Shiva Natraj Quilt

This is now hanging where Laxmi was. The photo below should give some sense of scale:

It’s 71″ x 71″ – almost 6 feet by 6 feet!

Wanna see work-in-progress documentary pix? Read on!I did the head first.

It was free-motion quilted, in pieces, which I assembled and sewed together using a satin stitch – a technique I call Trapplique.

I experimented with brown fabric and grey-green “patina” thread, to evoke the bronze statues this design is based on. However the bas-relief sculptural effect of the trapplique works better with lighter fabrics, which distinguish shadows better. And I wanted to tone down the color contrast on my quilt, since I loved how the all-white nude turned out.

For a very slight contrast with the white foreground, I chose a pale gold sheet for the background. (This whole thing is made of cotton sheets I fished from the discount bin at Century 21 downtown, now my 1-stop quilting-fabric shop.) I printed out  a protractor to help me space the radiating lines. My 72″ ruler, bought on impulse a few weeks ago, proved an indispensable tool.

It took me 3 full days to quilt the background – much longer than I expected! It was so simple in my mind, but I’m continually surprised by how long the physical execution takes.

Here is is, all quilted.

The white cotton is translucent enough to place over printed templates and trace with an air-soluble pen. After tracing, I basted and sewed before the ink vanished.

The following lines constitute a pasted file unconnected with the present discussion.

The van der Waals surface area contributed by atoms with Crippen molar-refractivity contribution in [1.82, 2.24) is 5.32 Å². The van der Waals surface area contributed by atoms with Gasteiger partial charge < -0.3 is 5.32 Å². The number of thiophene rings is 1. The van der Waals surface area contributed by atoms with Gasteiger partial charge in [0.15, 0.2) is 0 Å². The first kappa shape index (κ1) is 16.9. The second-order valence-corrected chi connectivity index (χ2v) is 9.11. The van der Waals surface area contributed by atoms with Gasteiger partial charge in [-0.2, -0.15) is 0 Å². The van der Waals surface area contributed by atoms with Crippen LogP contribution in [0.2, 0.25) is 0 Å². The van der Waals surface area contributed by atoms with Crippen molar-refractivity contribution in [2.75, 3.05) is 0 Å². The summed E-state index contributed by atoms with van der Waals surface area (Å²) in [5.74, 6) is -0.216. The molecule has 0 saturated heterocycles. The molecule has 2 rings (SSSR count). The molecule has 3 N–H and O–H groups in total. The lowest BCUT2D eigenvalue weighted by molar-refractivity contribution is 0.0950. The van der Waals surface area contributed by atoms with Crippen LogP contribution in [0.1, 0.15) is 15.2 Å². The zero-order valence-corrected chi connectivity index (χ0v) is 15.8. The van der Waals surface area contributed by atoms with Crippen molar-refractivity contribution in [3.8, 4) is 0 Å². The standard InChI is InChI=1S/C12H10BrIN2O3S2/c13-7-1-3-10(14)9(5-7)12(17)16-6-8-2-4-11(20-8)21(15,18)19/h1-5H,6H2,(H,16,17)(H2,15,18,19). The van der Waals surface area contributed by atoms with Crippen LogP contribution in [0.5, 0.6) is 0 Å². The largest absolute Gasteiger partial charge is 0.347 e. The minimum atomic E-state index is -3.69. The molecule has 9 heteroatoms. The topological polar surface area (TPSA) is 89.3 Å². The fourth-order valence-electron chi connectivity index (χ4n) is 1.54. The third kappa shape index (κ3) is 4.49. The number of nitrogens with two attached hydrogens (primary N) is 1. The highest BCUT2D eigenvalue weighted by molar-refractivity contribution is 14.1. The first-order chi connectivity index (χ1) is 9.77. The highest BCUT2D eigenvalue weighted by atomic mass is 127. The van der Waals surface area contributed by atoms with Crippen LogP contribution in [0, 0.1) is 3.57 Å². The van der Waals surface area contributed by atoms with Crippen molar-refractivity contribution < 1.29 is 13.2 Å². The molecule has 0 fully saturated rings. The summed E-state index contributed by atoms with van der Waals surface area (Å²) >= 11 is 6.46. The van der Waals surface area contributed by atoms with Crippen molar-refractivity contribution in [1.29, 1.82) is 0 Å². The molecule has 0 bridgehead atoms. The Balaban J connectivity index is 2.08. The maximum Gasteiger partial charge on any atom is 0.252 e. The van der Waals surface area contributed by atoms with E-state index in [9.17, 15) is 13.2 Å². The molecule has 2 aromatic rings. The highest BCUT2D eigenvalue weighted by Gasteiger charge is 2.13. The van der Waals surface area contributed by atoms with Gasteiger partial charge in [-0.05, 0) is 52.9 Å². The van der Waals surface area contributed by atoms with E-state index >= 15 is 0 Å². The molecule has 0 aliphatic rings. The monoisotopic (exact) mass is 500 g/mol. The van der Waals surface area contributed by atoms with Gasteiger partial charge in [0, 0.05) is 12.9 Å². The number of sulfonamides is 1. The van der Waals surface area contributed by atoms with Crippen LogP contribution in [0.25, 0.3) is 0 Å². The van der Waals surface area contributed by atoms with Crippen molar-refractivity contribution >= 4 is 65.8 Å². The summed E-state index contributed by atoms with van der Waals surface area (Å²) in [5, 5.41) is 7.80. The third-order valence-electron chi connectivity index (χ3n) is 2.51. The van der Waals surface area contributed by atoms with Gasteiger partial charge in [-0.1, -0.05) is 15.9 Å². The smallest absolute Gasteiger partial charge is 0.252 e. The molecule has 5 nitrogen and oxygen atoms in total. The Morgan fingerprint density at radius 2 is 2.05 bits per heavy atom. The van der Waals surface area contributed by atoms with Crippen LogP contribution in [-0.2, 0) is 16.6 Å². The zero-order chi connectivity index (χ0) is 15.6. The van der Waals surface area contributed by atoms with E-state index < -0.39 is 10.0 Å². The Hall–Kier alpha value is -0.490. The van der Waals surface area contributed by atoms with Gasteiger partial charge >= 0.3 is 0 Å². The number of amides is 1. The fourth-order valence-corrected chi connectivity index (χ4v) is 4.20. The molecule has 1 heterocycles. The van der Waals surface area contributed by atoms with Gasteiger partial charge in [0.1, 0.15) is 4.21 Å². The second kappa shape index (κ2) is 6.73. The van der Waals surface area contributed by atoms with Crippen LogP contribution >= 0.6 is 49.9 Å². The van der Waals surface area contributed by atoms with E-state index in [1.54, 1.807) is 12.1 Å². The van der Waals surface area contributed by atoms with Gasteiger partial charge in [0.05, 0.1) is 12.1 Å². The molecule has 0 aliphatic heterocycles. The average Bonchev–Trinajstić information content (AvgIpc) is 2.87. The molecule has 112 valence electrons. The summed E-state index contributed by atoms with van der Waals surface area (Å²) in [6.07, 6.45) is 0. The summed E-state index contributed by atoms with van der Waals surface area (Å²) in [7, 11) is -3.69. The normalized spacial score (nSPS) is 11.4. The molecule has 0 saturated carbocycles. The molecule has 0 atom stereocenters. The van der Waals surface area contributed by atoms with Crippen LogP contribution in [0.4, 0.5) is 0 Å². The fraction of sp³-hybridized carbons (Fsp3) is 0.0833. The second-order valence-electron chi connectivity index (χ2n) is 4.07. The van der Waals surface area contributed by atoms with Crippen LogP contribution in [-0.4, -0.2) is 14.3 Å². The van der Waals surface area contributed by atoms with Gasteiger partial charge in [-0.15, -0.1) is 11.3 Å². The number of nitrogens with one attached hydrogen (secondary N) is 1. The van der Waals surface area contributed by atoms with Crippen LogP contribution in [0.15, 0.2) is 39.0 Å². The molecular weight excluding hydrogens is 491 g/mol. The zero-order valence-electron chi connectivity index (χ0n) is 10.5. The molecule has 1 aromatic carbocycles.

My templates were guidelines; I filled in some details freehand.

Finally it was assembly time. I drew a circle by tying one end of a thread to the center of the background, and the other to my air erasable marker, to make a giant compass.

My careful planning paid off, as all those pieces fit together to form a circle. It reminded me of stone-cutting and masonry.

I arranged my pre-quilted pieces (some of which already had trapplique “jewelry” sewn on) and traced around everything with the air soluble pen. That way I didn’t have to baste anything together. I just placed each piece more or less against its traced outline, and sewed it down.

This is the hardest part. It would be so much easier if I had a long arm zig-zag sewing machine, but they are rare (specialized for sail makers) and cost a lot and take up a lot of space. So instead I have to stuff everything through the 9″ throat space of my domestic machine. I start in the center and work outwards. I’m developing muscles in my left shoulder I didn’t know existed.

Here the center pieces have been sewn down – the hardest part accomplished.

And here’s the back, before I added hanging sleeves. Now go back to the top, to see the finished front!

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